Suppose every member of Congress just went home for the 4th of July and didn’t return for the next forty years. What would happen to the deficit if Congress simply shut down and left everything alone—same taxes, same spending as planned? The non-partisan Congressional Budget Office (CBO) says under such a scenario, debt would never exceed 90 percent of GDP and could fall to about 60 percent by 2050.
How could that be? Ezra Klein was the first to point this out. See his post: http://www.washingtonpost.com/blogs/ezra-klein/post/we-have-a-congress-problem-not-a-deficit-problem-in-one-graph/2011/05/19/AGVOXgtH_blog.html
Take a look at this chart from the CBO. See that blue line at the bottom that trends DOWN. That’s what will happen if Congress does nothing.
Now look at all the other lines—the bright colored ones. Those are the changes to current law and FIXES that everyone expects Congress will enact if it stays in session. In other words, THE REAL DEFICIT PROBLEM IS CONGRESS.
Here is the CBO explanation of the bright colored lines on the chart.
- Doc Fixes: Under current law, Medicare physician payments are scheduled to be cut by 30% as part of something called the Sustainable Growth Rate. The AFS (and CRFB's Realistic Baseline) assumes politicians freeze physician payments instead.
- AMT Patches: The Alternative Minimum Tax is a secondary tax meant to capture high earners with low tax burdens. However, for a number of reasons, it now technically impacts middle-income families and so politicians pass annual "patches" to avoid this from occurring. Under current law, patches will stop while under the AFS (and CRFB's Realistic Baseline) they continue.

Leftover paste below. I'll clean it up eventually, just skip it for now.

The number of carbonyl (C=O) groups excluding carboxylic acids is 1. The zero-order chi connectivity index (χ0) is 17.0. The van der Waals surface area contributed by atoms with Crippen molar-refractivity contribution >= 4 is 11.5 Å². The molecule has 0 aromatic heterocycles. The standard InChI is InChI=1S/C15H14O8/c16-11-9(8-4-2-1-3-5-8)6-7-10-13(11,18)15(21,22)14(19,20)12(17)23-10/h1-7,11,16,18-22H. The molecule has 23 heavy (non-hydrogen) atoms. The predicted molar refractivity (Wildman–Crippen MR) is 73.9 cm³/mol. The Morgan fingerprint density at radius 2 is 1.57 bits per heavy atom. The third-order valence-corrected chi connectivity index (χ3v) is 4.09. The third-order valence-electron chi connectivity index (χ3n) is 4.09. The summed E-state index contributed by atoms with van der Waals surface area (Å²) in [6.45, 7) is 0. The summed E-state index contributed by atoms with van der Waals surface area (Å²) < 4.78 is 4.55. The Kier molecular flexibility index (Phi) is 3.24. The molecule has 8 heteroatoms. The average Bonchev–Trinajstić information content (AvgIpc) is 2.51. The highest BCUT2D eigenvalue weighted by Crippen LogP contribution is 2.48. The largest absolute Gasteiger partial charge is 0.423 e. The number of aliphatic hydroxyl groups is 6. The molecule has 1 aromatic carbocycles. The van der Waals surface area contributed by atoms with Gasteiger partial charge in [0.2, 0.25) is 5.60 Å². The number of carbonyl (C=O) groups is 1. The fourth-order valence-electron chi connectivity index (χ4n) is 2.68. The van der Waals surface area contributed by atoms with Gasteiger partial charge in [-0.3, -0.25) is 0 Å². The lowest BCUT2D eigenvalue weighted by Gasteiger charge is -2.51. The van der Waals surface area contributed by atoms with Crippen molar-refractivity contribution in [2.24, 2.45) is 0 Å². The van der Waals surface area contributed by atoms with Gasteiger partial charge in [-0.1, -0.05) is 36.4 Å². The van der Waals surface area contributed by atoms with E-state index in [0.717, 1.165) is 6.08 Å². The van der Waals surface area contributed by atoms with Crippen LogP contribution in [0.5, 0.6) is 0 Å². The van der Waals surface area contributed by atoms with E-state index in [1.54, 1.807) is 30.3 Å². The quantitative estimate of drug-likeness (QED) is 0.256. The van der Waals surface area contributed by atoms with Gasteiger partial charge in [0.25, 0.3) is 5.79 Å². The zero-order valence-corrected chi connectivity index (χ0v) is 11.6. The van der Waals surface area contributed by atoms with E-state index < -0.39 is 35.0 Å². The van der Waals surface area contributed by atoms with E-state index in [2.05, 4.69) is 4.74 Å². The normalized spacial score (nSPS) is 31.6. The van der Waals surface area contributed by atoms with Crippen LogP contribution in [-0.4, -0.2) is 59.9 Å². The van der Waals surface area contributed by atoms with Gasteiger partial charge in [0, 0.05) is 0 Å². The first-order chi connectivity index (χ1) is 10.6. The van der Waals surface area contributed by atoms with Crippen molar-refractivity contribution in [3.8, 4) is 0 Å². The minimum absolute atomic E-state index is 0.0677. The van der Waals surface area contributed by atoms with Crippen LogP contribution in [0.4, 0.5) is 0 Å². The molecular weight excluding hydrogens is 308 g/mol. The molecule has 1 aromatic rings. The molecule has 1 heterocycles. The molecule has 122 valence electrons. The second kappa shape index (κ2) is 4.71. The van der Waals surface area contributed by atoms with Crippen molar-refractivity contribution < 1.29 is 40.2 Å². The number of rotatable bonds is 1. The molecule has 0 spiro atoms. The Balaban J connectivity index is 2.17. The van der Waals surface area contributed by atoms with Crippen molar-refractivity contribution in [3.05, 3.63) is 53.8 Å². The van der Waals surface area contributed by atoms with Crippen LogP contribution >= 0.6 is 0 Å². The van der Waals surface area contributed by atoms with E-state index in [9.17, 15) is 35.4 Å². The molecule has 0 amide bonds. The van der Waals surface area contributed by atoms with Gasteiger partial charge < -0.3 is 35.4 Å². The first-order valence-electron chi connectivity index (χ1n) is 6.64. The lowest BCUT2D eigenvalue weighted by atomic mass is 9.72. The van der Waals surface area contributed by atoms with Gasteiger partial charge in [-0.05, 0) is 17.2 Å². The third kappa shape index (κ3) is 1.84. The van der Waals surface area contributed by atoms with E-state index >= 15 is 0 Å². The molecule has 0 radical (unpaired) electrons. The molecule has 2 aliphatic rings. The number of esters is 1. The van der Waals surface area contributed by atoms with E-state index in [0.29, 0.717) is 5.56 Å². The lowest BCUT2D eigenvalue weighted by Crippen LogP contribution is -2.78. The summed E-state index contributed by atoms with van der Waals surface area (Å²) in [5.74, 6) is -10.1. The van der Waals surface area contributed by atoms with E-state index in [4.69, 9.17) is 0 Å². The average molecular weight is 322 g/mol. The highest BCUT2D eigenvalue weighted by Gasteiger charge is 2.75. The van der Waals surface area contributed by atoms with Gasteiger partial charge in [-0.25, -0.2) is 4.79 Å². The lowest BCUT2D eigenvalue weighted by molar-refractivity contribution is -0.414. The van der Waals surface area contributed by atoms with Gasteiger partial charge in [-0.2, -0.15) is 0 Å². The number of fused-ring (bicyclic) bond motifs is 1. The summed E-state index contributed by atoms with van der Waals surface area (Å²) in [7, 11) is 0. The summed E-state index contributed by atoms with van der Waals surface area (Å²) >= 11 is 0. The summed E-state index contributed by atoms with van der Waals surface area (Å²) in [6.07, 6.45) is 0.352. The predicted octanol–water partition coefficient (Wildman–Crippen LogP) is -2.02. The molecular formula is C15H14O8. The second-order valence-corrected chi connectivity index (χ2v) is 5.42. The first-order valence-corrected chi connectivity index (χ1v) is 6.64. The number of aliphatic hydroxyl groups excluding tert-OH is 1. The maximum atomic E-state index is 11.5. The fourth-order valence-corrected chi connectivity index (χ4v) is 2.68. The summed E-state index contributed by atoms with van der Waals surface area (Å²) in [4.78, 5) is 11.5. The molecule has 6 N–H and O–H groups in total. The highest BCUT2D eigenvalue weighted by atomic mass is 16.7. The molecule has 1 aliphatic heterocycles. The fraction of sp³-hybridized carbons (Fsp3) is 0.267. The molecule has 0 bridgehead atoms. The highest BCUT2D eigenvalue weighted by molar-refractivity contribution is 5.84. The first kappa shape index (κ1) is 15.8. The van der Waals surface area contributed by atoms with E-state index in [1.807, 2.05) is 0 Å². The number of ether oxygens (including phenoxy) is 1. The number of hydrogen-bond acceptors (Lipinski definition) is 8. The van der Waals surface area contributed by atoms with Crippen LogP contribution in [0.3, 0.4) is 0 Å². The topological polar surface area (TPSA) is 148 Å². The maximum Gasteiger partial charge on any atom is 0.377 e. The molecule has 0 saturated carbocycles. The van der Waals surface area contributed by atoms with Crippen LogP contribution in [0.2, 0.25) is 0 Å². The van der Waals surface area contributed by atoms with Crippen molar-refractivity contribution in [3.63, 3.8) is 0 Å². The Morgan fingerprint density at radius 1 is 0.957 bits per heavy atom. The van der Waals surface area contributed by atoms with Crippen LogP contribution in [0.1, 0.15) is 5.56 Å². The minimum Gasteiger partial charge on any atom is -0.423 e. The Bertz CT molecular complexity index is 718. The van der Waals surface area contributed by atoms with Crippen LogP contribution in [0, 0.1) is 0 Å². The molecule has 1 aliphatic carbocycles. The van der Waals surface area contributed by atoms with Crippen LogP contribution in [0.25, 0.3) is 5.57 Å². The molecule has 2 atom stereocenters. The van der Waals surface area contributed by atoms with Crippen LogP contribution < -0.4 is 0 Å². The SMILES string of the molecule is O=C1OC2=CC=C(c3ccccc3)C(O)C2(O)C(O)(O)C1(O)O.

- Tax Cuts: Under current law, the 2001/2003/2010 tax cuts expire at the end of 2012, as do a number of temporary "extenders". The AFS assumes that policymakers make both permanent (while CRFB's Realistic Baseline only assumes the 2001/2003/2010 tax cuts continue).
- PPACA Cost Controls: The health reform law included a number of cost controls for Medicare and the exchange subsidies which are now part of current law but may prove unsustainable over the long-run. The AFS assumes that they are effective through 2021 but are overridden thereafter (CRFB's Realistic Baseline assumes they are partially overridden).
- Discretionary Spending Growth: By budget convention, the current law baseline assumes discretionary spending grows with inflation through 2021 (as does CRFB's Realistic Baseline). The Alternative Fiscal Scenario instead assumes it grows with GDP.
- Revenue Freeze: Were all the tax cuts (and AMT patches) to be renewed, revenue would still grow as a share of GDP due mainly to something called "real bracket creep" -- as well as due to the effect of the health care excise tax. However, the Alternative Fiscal Scenario holds revenue constant at 18.4 percent of GDP after 2021, essentially assuming that policy makers will enact future additional tax cuts.
- War Drawdown: By convention, CBO's current law baseline assumes all discretionary spending -- including for the wars -- will grow with inflation. However, the Alternative Fiscal Scenario (as well as CRFB's Realistic Baseline) assumes that troops will gradually be drawn down.
Think about that. The easiest way to fix the deficit may be to just send Congress home and agree to send them their paychecks if they just don’t show up in Washington again for forty years.
Read more about the CBO analysis here: http://crfb.org/blogs/understanding-long-term-budget-projections